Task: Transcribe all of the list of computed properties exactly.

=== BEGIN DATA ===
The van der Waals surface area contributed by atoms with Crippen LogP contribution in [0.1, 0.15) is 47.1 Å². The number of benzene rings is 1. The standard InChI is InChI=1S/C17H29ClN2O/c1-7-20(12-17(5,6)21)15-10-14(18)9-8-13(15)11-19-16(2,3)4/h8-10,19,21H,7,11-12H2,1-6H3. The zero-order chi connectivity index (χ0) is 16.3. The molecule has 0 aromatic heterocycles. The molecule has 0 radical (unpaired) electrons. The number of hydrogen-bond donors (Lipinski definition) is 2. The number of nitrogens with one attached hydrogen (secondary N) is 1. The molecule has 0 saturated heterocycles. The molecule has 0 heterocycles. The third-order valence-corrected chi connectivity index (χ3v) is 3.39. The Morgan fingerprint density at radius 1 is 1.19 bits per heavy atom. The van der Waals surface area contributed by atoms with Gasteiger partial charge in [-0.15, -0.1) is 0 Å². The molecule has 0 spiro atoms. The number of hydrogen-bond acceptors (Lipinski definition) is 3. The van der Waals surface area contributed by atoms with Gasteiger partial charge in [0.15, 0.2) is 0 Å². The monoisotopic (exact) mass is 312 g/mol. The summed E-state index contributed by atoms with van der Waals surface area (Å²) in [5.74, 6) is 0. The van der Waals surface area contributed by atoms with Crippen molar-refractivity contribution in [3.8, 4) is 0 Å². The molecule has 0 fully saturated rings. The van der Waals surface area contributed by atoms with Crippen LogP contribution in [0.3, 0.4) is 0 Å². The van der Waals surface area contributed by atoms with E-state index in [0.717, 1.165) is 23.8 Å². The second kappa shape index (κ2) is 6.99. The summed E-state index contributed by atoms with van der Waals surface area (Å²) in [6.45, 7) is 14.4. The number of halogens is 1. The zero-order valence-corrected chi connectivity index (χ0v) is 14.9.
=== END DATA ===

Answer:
The van der Waals surface area contributed by atoms with Crippen LogP contribution in [0.1, 0.15) is 47.1 Å². The number of benzene rings is 1. The standard InChI is InChI=1S/C17H29ClN2O/c1-7-20(12-17(5,6)21)15-10-14(18)9-8-13(15)11-19-16(2,3)4/h8-10,19,21H,7,11-12H2,1-6H3. The zero-order chi connectivity index (χ0) is 16.3. The molecule has 0 aromatic heterocycles. The molecule has 0 radical (unpaired) electrons. The number of hydrogen-bond donors (Lipinski definition) is 2. The number of nitrogens with one attached hydrogen (secondary N) is 1. The molecule has 0 saturated heterocycles. The molecule has 0 heterocycles. The third-order valence-corrected chi connectivity index (χ3v) is 3.39. The Morgan fingerprint density at radius 1 is 1.19 bits per heavy atom. The van der Waals surface area contributed by atoms with Gasteiger partial charge in [-0.15, -0.1) is 0 Å². The molecule has 0 spiro atoms. The number of hydrogen-bond acceptors (Lipinski definition) is 3. The van der Waals surface area contributed by atoms with Gasteiger partial charge in [0.15, 0.2) is 0 Å². The monoisotopic (exact) mass is 312 g/mol. The summed E-state index contributed by atoms with van der Waals surface area (Å²) in [5.74, 6) is 0. The van der Waals surface area contributed by atoms with Crippen molar-refractivity contribution in [3.8, 4) is 0 Å². The molecule has 0 fully saturated rings. The van der Waals surface area contributed by atoms with Crippen LogP contribution in [0.3, 0.4) is 0 Å². The van der Waals surface area contributed by atoms with E-state index in [0.717, 1.165) is 23.8 Å². The second kappa shape index (κ2) is 6.99. The summed E-state index contributed by atoms with van der Waals surface area (Å²) in [6.45, 7) is 14.4. The number of halogens is 1. The zero-order valence-corrected chi connectivity index (χ0v) is 14.9.